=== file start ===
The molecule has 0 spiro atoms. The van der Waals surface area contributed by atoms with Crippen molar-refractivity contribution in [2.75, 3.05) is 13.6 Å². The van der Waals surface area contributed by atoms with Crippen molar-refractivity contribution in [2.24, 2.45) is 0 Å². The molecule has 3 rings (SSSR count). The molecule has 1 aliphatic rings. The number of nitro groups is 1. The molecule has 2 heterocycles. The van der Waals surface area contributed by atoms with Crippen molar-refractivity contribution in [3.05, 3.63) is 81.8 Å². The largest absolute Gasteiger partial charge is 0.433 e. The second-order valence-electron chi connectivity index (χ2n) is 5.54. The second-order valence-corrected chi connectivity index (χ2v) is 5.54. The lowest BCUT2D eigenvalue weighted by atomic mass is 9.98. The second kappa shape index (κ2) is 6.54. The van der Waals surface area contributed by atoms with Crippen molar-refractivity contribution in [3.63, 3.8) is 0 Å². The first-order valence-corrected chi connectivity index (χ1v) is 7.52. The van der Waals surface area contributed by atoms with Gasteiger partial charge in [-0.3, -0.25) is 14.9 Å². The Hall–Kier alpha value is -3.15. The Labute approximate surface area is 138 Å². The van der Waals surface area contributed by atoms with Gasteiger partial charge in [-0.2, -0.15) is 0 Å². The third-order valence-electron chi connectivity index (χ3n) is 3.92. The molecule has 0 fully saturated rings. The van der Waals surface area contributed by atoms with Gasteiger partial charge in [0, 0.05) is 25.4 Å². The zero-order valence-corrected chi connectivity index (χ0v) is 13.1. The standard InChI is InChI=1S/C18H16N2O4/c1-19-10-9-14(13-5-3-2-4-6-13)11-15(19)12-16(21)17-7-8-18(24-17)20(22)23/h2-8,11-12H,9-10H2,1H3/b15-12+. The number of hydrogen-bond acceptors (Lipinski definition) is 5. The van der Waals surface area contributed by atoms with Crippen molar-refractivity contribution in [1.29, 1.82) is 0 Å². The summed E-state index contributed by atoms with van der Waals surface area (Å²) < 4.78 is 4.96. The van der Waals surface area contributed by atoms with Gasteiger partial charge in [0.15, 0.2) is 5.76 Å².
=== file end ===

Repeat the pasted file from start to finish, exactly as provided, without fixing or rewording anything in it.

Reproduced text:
The molecule has 0 spiro atoms. The van der Waals surface area contributed by atoms with Crippen molar-refractivity contribution in [2.75, 3.05) is 13.6 Å². The van der Waals surface area contributed by atoms with Crippen molar-refractivity contribution in [2.24, 2.45) is 0 Å². The molecule has 3 rings (SSSR count). The molecule has 1 aliphatic rings. The number of nitro groups is 1. The molecule has 2 heterocycles. The van der Waals surface area contributed by atoms with Crippen molar-refractivity contribution in [3.05, 3.63) is 81.8 Å². The largest absolute Gasteiger partial charge is 0.433 e. The second-order valence-electron chi connectivity index (χ2n) is 5.54. The second-order valence-corrected chi connectivity index (χ2v) is 5.54. The lowest BCUT2D eigenvalue weighted by atomic mass is 9.98. The second kappa shape index (κ2) is 6.54. The van der Waals surface area contributed by atoms with Crippen molar-refractivity contribution in [3.63, 3.8) is 0 Å². The first-order valence-corrected chi connectivity index (χ1v) is 7.52. The van der Waals surface area contributed by atoms with Gasteiger partial charge in [-0.3, -0.25) is 14.9 Å². The Hall–Kier alpha value is -3.15. The Labute approximate surface area is 138 Å². The van der Waals surface area contributed by atoms with Gasteiger partial charge in [-0.2, -0.15) is 0 Å². The third-order valence-electron chi connectivity index (χ3n) is 3.92. The molecule has 0 fully saturated rings. The van der Waals surface area contributed by atoms with Gasteiger partial charge in [0, 0.05) is 25.4 Å². The zero-order valence-corrected chi connectivity index (χ0v) is 13.1. The standard InChI is InChI=1S/C18H16N2O4/c1-19-10-9-14(13-5-3-2-4-6-13)11-15(19)12-16(21)17-7-8-18(24-17)20(22)23/h2-8,11-12H,9-10H2,1H3/b15-12+. The number of hydrogen-bond acceptors (Lipinski definition) is 5. The van der Waals surface area contributed by atoms with Crippen molar-refractivity contribution in [1.29, 1.82) is 0 Å². The summed E-state index contributed by atoms with van der Waals surface area (Å²) < 4.78 is 4.96. The van der Waals surface area contributed by atoms with Gasteiger partial charge in [0.15, 0.2) is 5.76 Å².